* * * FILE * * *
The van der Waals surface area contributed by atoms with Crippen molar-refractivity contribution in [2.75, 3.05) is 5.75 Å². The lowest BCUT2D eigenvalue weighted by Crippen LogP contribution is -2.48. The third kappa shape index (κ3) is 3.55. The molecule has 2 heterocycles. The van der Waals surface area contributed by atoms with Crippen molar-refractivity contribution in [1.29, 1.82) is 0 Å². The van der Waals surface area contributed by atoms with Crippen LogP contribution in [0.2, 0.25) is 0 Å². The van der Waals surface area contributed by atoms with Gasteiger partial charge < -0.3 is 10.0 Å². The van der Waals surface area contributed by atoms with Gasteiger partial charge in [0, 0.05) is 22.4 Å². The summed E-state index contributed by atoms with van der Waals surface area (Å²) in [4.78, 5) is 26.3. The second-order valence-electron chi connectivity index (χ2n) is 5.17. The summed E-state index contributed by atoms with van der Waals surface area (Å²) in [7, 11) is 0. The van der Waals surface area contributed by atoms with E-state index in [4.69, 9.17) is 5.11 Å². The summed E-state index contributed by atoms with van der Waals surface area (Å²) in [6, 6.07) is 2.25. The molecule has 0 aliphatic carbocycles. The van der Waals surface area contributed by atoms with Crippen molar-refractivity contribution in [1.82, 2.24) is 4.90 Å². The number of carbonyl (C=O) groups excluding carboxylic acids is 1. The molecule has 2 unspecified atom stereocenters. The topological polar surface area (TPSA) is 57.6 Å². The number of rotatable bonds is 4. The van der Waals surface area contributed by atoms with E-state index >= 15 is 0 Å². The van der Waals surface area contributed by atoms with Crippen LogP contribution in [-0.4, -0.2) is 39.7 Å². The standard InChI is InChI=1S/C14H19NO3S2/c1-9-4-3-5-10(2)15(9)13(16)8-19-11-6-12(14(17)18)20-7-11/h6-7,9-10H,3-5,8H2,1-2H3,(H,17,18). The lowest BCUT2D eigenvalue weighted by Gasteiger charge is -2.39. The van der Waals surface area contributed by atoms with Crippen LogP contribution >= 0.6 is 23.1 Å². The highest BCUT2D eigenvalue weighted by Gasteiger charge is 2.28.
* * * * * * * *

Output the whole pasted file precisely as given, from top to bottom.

The van der Waals surface area contributed by atoms with Crippen molar-refractivity contribution in [2.75, 3.05) is 5.75 Å². The lowest BCUT2D eigenvalue weighted by Crippen LogP contribution is -2.48. The third kappa shape index (κ3) is 3.55. The molecule has 2 heterocycles. The van der Waals surface area contributed by atoms with Crippen molar-refractivity contribution in [1.29, 1.82) is 0 Å². The van der Waals surface area contributed by atoms with Crippen LogP contribution in [0.2, 0.25) is 0 Å². The van der Waals surface area contributed by atoms with Gasteiger partial charge < -0.3 is 10.0 Å². The van der Waals surface area contributed by atoms with Gasteiger partial charge in [0, 0.05) is 22.4 Å². The summed E-state index contributed by atoms with van der Waals surface area (Å²) in [4.78, 5) is 26.3. The second-order valence-electron chi connectivity index (χ2n) is 5.17. The summed E-state index contributed by atoms with van der Waals surface area (Å²) in [7, 11) is 0. The van der Waals surface area contributed by atoms with E-state index in [4.69, 9.17) is 5.11 Å². The summed E-state index contributed by atoms with van der Waals surface area (Å²) in [6, 6.07) is 2.25. The molecule has 0 aliphatic carbocycles. The van der Waals surface area contributed by atoms with Crippen molar-refractivity contribution in [1.82, 2.24) is 4.90 Å². The number of carbonyl (C=O) groups excluding carboxylic acids is 1. The molecule has 2 unspecified atom stereocenters. The topological polar surface area (TPSA) is 57.6 Å². The number of rotatable bonds is 4. The van der Waals surface area contributed by atoms with E-state index >= 15 is 0 Å². The van der Waals surface area contributed by atoms with Crippen LogP contribution in [-0.4, -0.2) is 39.7 Å². The standard InChI is InChI=1S/C14H19NO3S2/c1-9-4-3-5-10(2)15(9)13(16)8-19-11-6-12(14(17)18)20-7-11/h6-7,9-10H,3-5,8H2,1-2H3,(H,17,18). The lowest BCUT2D eigenvalue weighted by Gasteiger charge is -2.39. The van der Waals surface area contributed by atoms with Crippen LogP contribution >= 0.6 is 23.1 Å². The highest BCUT2D eigenvalue weighted by Gasteiger charge is 2.28.